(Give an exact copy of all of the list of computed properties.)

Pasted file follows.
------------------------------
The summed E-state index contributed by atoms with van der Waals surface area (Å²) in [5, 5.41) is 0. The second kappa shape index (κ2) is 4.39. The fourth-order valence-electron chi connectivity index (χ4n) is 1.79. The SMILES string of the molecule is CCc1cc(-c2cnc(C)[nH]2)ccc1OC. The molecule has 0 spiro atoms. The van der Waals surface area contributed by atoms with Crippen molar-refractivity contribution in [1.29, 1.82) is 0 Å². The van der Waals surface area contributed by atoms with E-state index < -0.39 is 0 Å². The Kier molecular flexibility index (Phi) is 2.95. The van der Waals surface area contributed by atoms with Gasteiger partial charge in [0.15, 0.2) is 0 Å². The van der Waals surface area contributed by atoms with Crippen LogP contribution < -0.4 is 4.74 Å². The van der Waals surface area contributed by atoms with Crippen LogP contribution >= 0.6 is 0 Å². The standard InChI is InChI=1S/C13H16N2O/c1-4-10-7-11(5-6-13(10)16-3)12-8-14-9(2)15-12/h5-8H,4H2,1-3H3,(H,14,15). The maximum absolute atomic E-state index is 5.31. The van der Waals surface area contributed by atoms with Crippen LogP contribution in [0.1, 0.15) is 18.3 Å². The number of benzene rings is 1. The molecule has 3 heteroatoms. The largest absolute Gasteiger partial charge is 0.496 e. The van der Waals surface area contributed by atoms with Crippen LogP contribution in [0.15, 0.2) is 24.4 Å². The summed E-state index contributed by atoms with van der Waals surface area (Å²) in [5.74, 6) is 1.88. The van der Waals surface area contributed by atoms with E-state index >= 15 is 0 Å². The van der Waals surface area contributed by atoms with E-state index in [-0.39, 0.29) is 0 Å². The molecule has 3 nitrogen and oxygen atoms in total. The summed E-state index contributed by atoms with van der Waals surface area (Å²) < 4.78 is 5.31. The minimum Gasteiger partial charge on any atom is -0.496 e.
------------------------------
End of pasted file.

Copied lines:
The summed E-state index contributed by atoms with van der Waals surface area (Å²) in [5, 5.41) is 0. The second kappa shape index (κ2) is 4.39. The fourth-order valence-electron chi connectivity index (χ4n) is 1.79. The SMILES string of the molecule is CCc1cc(-c2cnc(C)[nH]2)ccc1OC. The molecule has 0 spiro atoms. The van der Waals surface area contributed by atoms with Crippen molar-refractivity contribution in [1.29, 1.82) is 0 Å². The van der Waals surface area contributed by atoms with E-state index < -0.39 is 0 Å². The Kier molecular flexibility index (Phi) is 2.95. The van der Waals surface area contributed by atoms with Gasteiger partial charge in [0.15, 0.2) is 0 Å². The van der Waals surface area contributed by atoms with Crippen LogP contribution < -0.4 is 4.74 Å². The van der Waals surface area contributed by atoms with Crippen LogP contribution >= 0.6 is 0 Å². The standard InChI is InChI=1S/C13H16N2O/c1-4-10-7-11(5-6-13(10)16-3)12-8-14-9(2)15-12/h5-8H,4H2,1-3H3,(H,14,15). The maximum absolute atomic E-state index is 5.31. The van der Waals surface area contributed by atoms with Crippen LogP contribution in [0.1, 0.15) is 18.3 Å². The number of benzene rings is 1. The molecule has 3 heteroatoms. The largest absolute Gasteiger partial charge is 0.496 e. The van der Waals surface area contributed by atoms with Crippen LogP contribution in [0.15, 0.2) is 24.4 Å². The summed E-state index contributed by atoms with van der Waals surface area (Å²) in [5.74, 6) is 1.88. The van der Waals surface area contributed by atoms with E-state index >= 15 is 0 Å². The van der Waals surface area contributed by atoms with E-state index in [-0.39, 0.29) is 0 Å². The molecule has 3 nitrogen and oxygen atoms in total. The summed E-state index contributed by atoms with van der Waals surface area (Å²) < 4.78 is 5.31. The minimum Gasteiger partial charge on any atom is -0.496 e.